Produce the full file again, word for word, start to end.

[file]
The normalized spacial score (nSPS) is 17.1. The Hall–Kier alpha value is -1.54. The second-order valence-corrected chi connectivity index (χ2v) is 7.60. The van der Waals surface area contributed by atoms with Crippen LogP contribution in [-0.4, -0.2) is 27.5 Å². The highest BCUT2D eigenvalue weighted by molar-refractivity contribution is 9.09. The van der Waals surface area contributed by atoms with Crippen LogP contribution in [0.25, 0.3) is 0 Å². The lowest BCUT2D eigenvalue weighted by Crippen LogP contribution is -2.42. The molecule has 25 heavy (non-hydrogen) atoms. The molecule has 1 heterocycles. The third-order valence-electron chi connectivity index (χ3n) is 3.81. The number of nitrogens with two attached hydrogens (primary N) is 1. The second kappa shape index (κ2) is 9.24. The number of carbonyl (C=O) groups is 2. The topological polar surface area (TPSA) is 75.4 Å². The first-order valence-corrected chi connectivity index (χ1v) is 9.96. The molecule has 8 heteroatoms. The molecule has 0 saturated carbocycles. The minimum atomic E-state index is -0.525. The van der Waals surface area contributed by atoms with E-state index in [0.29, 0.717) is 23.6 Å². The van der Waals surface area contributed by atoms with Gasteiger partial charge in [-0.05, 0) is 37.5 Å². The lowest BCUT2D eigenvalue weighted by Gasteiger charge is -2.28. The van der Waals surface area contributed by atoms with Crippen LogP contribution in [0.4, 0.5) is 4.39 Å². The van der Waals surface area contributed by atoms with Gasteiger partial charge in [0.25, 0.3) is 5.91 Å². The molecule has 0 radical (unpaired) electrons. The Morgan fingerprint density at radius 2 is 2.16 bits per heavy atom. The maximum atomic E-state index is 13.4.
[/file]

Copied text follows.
The normalized spacial score (nSPS) is 17.1. The Hall–Kier alpha value is -1.54. The second-order valence-corrected chi connectivity index (χ2v) is 7.60. The van der Waals surface area contributed by atoms with Crippen LogP contribution in [-0.4, -0.2) is 27.5 Å². The highest BCUT2D eigenvalue weighted by molar-refractivity contribution is 9.09. The van der Waals surface area contributed by atoms with Crippen LogP contribution in [0.25, 0.3) is 0 Å². The lowest BCUT2D eigenvalue weighted by Crippen LogP contribution is -2.42. The molecule has 25 heavy (non-hydrogen) atoms. The molecule has 1 heterocycles. The third-order valence-electron chi connectivity index (χ3n) is 3.81. The number of nitrogens with two attached hydrogens (primary N) is 1. The second kappa shape index (κ2) is 9.24. The number of carbonyl (C=O) groups is 2. The topological polar surface area (TPSA) is 75.4 Å². The first-order valence-corrected chi connectivity index (χ1v) is 9.96. The molecule has 8 heteroatoms. The molecule has 0 saturated carbocycles. The minimum atomic E-state index is -0.525. The van der Waals surface area contributed by atoms with E-state index in [0.29, 0.717) is 23.6 Å². The van der Waals surface area contributed by atoms with Gasteiger partial charge in [-0.05, 0) is 37.5 Å². The lowest BCUT2D eigenvalue weighted by Gasteiger charge is -2.28. The van der Waals surface area contributed by atoms with Crippen LogP contribution in [0.4, 0.5) is 4.39 Å². The van der Waals surface area contributed by atoms with Gasteiger partial charge in [0.25, 0.3) is 5.91 Å². The molecule has 0 radical (unpaired) electrons. The Morgan fingerprint density at radius 2 is 2.16 bits per heavy atom. The maximum atomic E-state index is 13.4.